Yesterday at the gym I finished reading a book called When Pleasing Others Is Hurting You by David Hawkins. Guess what I learned? I learned that sure enough, I DID contribute to the sickness of my marriage! Huh……all those times since my divorce, when I piously said, ‘I admit that I was complicit in the breakdown of my marriage’, but I didn’t really mean it because I didn’t see what I did wrong except putting up with so much garbage for so long. Well, what a comeuppance I had with this book! As it turns out, all the times that I didn’t cry “foul”, and all the times I told the kids ‘Your dad works hard, and so that’s why he’s so __________’ (fill in the blank with whatever adjective comes to mind: distracted, tired, grumpy, busy with other things, etc. ). Every time I said something like that, I was encouraging a controlling person to further belittle, abandon, and emotionally abuse me. In fact, it was an invitation for him to continue in that vein.
Here’s the other shocking thing that I learned about myself. Buckle your seat belt, all you other co-dependents. I learned that I was controlling and manipulative. I had an idea in my mind of what a family should look like. Then, I set my mind on making that Norman Rockwellesque picture appear at my dining room table. And if someone didn’t comply with my picture, I pretended that he did, and I made excuses for him. What a crock I was. And all the while, I was patting myself on the back for what a Good Wifey I was, and what Well Mannered Children I had (what a Good Mother!), and what a Good Cook I was. See how I manipulated and controlled?! And that was just part of my dysfunctional, co-dependent way.
The book talks about all kinds of relationships that the co-dependent finds herself buried in. Like the co-worker who asks for “just one more favor”. (Kathy: remember returning from a weekend oration competition , when everyone was exhausted, and walking through the line in a restaurant, and that one “friend” said she was too exhausted to get her own food, and you got it for her? Why didn’t you speak up for yourself and tell her that you were as tired as she was?). Dr. Hawkins in his book talks about relationships at church, where 10% of the people do 90% of the work, and they do it because they feel that they’re doing the Lord’s work. (Thank you, Mom. I always am grateful that you sat in the pew with us when we were little, and waited until we were older to sing in the choir and become an elder. I escaped this particular co-dependent tendency due to your good example.) And Hawkins talks about friendships, and how co-dependent people can be chewed up and spit out for the benefit of others. While I’ve quickly shed friends who take advantage of others, I do have the tendency to help others and never, ever ask other people for help from them. The way I neglect myself in order to help others is a co-dependent tendency. Well, actually, that used to be the way I was. This evening, I invited a friend to dinner at Chop Stix, and then I lingered to listen to a man in the mall play Cat Stevens. I shed my “what will others think of me” and my “maybe I look like a fool” and my “I should probably hurry home” and just sang along with the keyboard player/singer.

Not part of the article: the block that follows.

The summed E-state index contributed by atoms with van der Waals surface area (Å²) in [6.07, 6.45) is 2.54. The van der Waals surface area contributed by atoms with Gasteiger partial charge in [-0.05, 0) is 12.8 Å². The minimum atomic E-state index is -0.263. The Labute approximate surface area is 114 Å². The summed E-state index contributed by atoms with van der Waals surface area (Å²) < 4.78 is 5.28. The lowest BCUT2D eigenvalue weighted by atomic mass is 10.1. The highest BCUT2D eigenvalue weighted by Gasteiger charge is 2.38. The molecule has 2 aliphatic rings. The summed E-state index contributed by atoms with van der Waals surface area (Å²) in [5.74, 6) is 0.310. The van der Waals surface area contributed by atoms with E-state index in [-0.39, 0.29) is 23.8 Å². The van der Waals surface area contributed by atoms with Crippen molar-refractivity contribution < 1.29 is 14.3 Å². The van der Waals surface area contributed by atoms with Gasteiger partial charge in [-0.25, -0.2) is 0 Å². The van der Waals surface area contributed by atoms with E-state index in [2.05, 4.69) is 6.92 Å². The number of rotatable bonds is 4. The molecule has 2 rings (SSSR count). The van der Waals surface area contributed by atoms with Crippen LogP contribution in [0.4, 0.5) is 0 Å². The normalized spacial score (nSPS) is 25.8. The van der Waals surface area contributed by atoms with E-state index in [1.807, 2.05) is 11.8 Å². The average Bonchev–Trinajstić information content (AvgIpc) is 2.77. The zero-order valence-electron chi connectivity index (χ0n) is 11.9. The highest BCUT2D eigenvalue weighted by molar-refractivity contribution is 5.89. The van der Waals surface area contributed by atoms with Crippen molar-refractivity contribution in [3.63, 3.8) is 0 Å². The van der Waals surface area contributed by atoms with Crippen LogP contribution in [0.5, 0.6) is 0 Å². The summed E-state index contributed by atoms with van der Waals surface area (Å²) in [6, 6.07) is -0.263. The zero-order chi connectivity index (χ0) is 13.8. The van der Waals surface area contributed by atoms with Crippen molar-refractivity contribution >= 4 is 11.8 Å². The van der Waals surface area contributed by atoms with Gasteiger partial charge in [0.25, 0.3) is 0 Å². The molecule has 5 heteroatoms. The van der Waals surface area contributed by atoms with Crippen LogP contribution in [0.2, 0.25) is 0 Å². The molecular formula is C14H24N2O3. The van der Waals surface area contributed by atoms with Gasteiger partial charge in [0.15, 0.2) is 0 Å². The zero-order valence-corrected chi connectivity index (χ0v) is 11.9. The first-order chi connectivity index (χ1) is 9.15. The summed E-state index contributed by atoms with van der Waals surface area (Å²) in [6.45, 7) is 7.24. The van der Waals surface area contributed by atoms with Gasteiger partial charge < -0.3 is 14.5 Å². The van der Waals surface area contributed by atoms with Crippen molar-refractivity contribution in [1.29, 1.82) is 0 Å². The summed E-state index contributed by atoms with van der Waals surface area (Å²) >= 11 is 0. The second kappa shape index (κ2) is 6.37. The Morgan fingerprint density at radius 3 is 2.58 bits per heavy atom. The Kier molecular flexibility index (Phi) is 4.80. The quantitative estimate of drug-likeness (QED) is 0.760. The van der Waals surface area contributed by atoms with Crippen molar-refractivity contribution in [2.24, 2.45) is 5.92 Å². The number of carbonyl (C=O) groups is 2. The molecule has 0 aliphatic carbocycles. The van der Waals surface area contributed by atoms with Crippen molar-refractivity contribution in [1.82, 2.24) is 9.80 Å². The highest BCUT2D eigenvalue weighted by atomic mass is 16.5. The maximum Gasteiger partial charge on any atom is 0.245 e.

Here’s the happy ending of this story: I’m learning to be myself, and not sweat it when other people are messy or uncoordinated or dysfunctional. I just sit back and let them be. It’s a very freeing, lovely way to enjoy the company of others. In fact, I am becoming more the person that I want to be. I posted (in a Martin Luther at Wittenburg sort of a way, but with tape, not a nail, and on my kitchen cabinet, not on my doorpost) my declaration of what had previously been wrong, and what I had been complicit with in my now-ex in-laws:
Portrait of Martin Luther as an Augustinian Monk (Photo credit: Wikipedia)
Here are the things that will NOT be allowed in my house: (taken from page 21: thank you, Dr. Hawkins). They are the tendencies of a co-dependent family:
1. Don’t feel or talk about feelings.
2. Don’t think.
3. Don’t identify, talk about, or solve problems.
4. Don’t be who you are–be good, right, strong, and perfect.
5. Don’t be selfish–take care of others and neglect yourself.
6. Don’t have fun–don’t be silly or enjoy life.
7. Don’t be vulnerable.
8. Don’t be direct.
9. Don’t get close to people.
10. Don’t grow, change, or do anything to rock this family’s boat!
It’s only through seeing clearly what is wrong that we can fix it. So, I’ve identified (with the help of this book) what was wrong with the way things were done in the past, and I’m crying “FOUL!” and not allowing it in my future!!! Oh, happy, silly, vulnerable, direct, close & loving, growing, rock-the-boat day!!!!
LET’S ROCK THE BOAT!!! AAARRRRGGGHHHH!!!!